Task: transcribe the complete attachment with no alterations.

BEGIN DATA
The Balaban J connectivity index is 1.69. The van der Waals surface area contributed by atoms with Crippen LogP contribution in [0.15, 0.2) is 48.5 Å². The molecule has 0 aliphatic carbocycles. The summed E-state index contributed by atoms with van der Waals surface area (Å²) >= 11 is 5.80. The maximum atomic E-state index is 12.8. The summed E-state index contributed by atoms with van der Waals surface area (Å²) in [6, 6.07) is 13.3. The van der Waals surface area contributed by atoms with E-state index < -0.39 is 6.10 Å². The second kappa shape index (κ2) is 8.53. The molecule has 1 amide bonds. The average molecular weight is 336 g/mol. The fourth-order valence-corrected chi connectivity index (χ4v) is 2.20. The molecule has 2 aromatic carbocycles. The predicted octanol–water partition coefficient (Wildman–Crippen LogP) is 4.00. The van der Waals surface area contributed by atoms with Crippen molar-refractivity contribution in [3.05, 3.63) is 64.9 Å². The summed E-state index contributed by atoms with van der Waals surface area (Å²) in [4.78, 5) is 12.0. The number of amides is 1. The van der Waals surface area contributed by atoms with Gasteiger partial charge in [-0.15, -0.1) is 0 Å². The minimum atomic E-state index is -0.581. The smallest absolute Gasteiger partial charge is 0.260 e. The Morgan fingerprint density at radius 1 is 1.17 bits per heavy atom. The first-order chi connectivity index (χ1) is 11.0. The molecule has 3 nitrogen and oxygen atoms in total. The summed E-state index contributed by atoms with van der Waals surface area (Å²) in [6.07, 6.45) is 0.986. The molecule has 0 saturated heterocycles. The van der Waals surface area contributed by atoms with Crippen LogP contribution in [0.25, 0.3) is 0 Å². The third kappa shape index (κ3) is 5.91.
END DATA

The Balaban J connectivity index is 1.69. The van der Waals surface area contributed by atoms with Crippen LogP contribution in [0.15, 0.2) is 48.5 Å². The molecule has 0 aliphatic carbocycles. The summed E-state index contributed by atoms with van der Waals surface area (Å²) >= 11 is 5.80. The maximum atomic E-state index is 12.8. The summed E-state index contributed by atoms with van der Waals surface area (Å²) in [6, 6.07) is 13.3. The van der Waals surface area contributed by atoms with E-state index < -0.39 is 6.10 Å². The second kappa shape index (κ2) is 8.53. The molecule has 1 amide bonds. The average molecular weight is 336 g/mol. The fourth-order valence-corrected chi connectivity index (χ4v) is 2.20. The molecule has 2 aromatic carbocycles. The predicted octanol–water partition coefficient (Wildman–Crippen LogP) is 4.00. The van der Waals surface area contributed by atoms with Crippen molar-refractivity contribution in [3.05, 3.63) is 64.9 Å². The summed E-state index contributed by atoms with van der Waals surface area (Å²) in [4.78, 5) is 12.0. The number of amides is 1. The van der Waals surface area contributed by atoms with Gasteiger partial charge in [-0.15, -0.1) is 0 Å². The minimum atomic E-state index is -0.581. The smallest absolute Gasteiger partial charge is 0.260 e. The Morgan fingerprint density at radius 1 is 1.17 bits per heavy atom. The first-order chi connectivity index (χ1) is 11.0. The molecule has 3 nitrogen and oxygen atoms in total. The summed E-state index contributed by atoms with van der Waals surface area (Å²) in [6.07, 6.45) is 0.986. The molecule has 0 saturated heterocycles. The van der Waals surface area contributed by atoms with Crippen LogP contribution in [0.25, 0.3) is 0 Å². The third kappa shape index (κ3) is 5.91.